90 Days, 90 Reasons is a project conceived by author Dave Eggers to rekindle young(ish) America’s romance with Barack Obama. Each day features a post by someone you might have seen in movies or heard on NPR. Today’s post is by Reza Aslan, “an internationally acclaimed writer and scholar of religions” who’s on The Daily Show a lot. He believes that “The difference between Barack Obama and Mitt Romney is not solely a matter of policy or priorities.”
The difference is about something far more fundamental and significant to the lives of every American. It is a difference of world views. If you want to know how Mitt Romney views the world, you need not focus on the train wreck that was his recent junket to England, Israel, and Poland. True, the former governor’s first foray into foreign affairs gave Americans a glimpse of what a Romney presidency would look like to the rest of the world. The results were not encouraging.
Oh God, let’s get this out of the way.
In England, Romney managed to alienate nearly the entire British people by questioning their preparedness for the Olympics.
Is this going to become the liberal version of Churchill-bust fever? Why should we care? Whoever resides at No. 10 Downing will drool when Washington rings a bell. Lament that fact or celebrate it, but don’t tell me that the opinions of the British people make any difference.
In Israel, he delivered a shockingly ignorant speech in which he blamed the massive disparity in GDP between Israel and Palestine not on forty years of Israeli military occupation but on “cultural differences.”
OK, now we’re getting somewhere. This is important. What’s next?
In Poland, Romney was denounced and boycotted by the party of his host, Lech Walesa, because of his assaults on American labor unions.
Yes, but Romney was endorsed by Walesa himself, which I would consider an odd thing to omit if either fact told us anything about what a President Romney might do. Can we talk about that, please?
On the eve of his departure, Romney gave a much-anticipated speech to the Veterans of Foreign Wars (VFA), laying out for the first time his foreign policy philosophy. In that speech, Romney described his vision for America on the global stage by using a term that has become so toxic, so outmoded, so universally proven to be a dangerous, self-destructive, and intellectually bankrupt expression of the global order, that until Romney revived it in his remarks at the VFA, most Americans assumed they would never hear it again. Romney called for a new “American century.”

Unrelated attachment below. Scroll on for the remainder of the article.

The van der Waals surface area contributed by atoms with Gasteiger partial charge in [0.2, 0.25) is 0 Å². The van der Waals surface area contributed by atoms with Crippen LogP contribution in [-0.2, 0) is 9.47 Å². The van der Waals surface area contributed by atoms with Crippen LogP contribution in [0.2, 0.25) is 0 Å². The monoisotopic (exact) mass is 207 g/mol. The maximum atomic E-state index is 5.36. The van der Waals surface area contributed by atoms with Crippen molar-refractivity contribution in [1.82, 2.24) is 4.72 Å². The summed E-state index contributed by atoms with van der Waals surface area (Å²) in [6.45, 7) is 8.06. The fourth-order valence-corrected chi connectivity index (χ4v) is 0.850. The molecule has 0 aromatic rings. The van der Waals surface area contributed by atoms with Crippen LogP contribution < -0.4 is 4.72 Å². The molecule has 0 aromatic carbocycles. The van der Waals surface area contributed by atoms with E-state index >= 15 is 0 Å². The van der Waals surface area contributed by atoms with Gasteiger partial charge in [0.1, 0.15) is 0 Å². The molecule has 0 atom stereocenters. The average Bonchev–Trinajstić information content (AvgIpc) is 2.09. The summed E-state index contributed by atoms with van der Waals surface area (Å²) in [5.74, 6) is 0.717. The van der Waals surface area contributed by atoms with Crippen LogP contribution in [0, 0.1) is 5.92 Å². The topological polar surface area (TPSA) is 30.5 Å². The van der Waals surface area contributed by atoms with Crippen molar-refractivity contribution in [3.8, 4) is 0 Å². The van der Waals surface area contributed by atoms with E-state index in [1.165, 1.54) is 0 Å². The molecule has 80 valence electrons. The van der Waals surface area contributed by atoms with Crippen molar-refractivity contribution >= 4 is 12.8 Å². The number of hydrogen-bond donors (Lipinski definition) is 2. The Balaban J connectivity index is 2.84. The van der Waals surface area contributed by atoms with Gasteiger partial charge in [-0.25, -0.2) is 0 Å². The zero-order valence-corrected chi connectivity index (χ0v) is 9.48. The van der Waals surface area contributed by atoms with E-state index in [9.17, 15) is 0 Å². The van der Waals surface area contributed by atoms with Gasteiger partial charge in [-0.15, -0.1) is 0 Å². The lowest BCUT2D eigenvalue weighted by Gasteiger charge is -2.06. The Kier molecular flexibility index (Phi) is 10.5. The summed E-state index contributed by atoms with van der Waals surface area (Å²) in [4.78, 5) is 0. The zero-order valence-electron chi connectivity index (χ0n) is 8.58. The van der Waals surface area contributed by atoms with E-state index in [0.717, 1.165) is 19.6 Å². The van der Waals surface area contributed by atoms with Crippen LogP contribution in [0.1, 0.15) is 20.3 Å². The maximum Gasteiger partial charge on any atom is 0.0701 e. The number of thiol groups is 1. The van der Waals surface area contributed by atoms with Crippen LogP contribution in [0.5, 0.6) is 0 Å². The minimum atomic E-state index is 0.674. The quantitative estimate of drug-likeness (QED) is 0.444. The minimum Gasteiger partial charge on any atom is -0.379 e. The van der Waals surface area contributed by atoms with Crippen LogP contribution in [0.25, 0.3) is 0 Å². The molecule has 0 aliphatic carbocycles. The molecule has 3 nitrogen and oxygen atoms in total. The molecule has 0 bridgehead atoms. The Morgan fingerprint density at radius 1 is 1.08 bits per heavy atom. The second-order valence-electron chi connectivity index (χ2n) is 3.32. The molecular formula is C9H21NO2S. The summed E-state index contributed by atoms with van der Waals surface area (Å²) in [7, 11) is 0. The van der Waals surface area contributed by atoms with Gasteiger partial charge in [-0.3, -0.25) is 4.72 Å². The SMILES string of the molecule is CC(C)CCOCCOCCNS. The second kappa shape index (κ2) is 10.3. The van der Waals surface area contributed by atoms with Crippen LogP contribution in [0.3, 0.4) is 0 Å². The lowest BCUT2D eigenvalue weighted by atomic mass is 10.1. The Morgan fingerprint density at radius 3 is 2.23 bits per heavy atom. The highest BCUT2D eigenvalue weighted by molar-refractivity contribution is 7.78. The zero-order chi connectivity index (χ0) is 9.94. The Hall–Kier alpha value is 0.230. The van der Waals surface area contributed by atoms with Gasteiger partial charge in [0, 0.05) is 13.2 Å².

Ah, something relevant! Well, this is certainly a solid point in favor of Obama. He’d never be so toxic, so outmoded, so intellectually bankrupt as to say — oh.
“If we meet our responsibilities, then — just like the 20th century — the 21st century will be another great American Century,” Obama said in his commencement address today at the Air Force Academy in Colorado Springs.
“That’s the future I see,” Obama told the cadets. “That’s the future you can build.”
That was less than three months ago. Aslan must have missed that, but he does sketch a bite-size history of The Project for a New American Century that will hit Jesse Eisenberg’s yurt like a knowledge grenade, so that’s something. And then things actually get interesting:
Barack Obama has made many mistakes in foreign policy (the failed reset with Russia comes to mind). Some of those mistakes, like his horrific handling of the Israeli/Palestinian conflict, will have consequences for decades to come.
I don’t know what Aslan dislikes about the “reset” — Obama hasn’t sent Navy SEALs to take out Vladimir Putin? — but “horrific handling of the Israeli/Palestinian conflict” doesn’t need much elaboration. Which is a good thing, because Aslan doesn’t risk his seat with the cool kids by harshing their O-buzz any further. Nope, he goes right back to swooning:
But the one thing that President Obama understands at a deep, visceral level is that there is no longer any such thing as a unipolar or even a bi-polar world, and there never will be again. This is a president who recognizes that in a world in which the borders and boundaries that divide us into distinct and separate nation-states are becoming ever more porous, America can no longer dictate its will to other peoples. American might can no longer be based upon how many guns it can deploy (hard power) but on whether it can convince its enemies to lay down their guns first (soft power). American values can no longer be beholden to America’s security and economic interests, and those interests can no longer supersede the fundamental desire of all peoples everywhere to live lives of freedom, dignity, and democracy, even if it means losing our perfectly pliable dictatorial allies.
And so on. Obama has been perfectly willing to dictate his will, deploy guns, and help dictators — freedom, dignity, and democracy be damned — and Aslan knows it. Watching a seemingly thoughtful person bury so much inconvenient truth in pablum is truly depressing.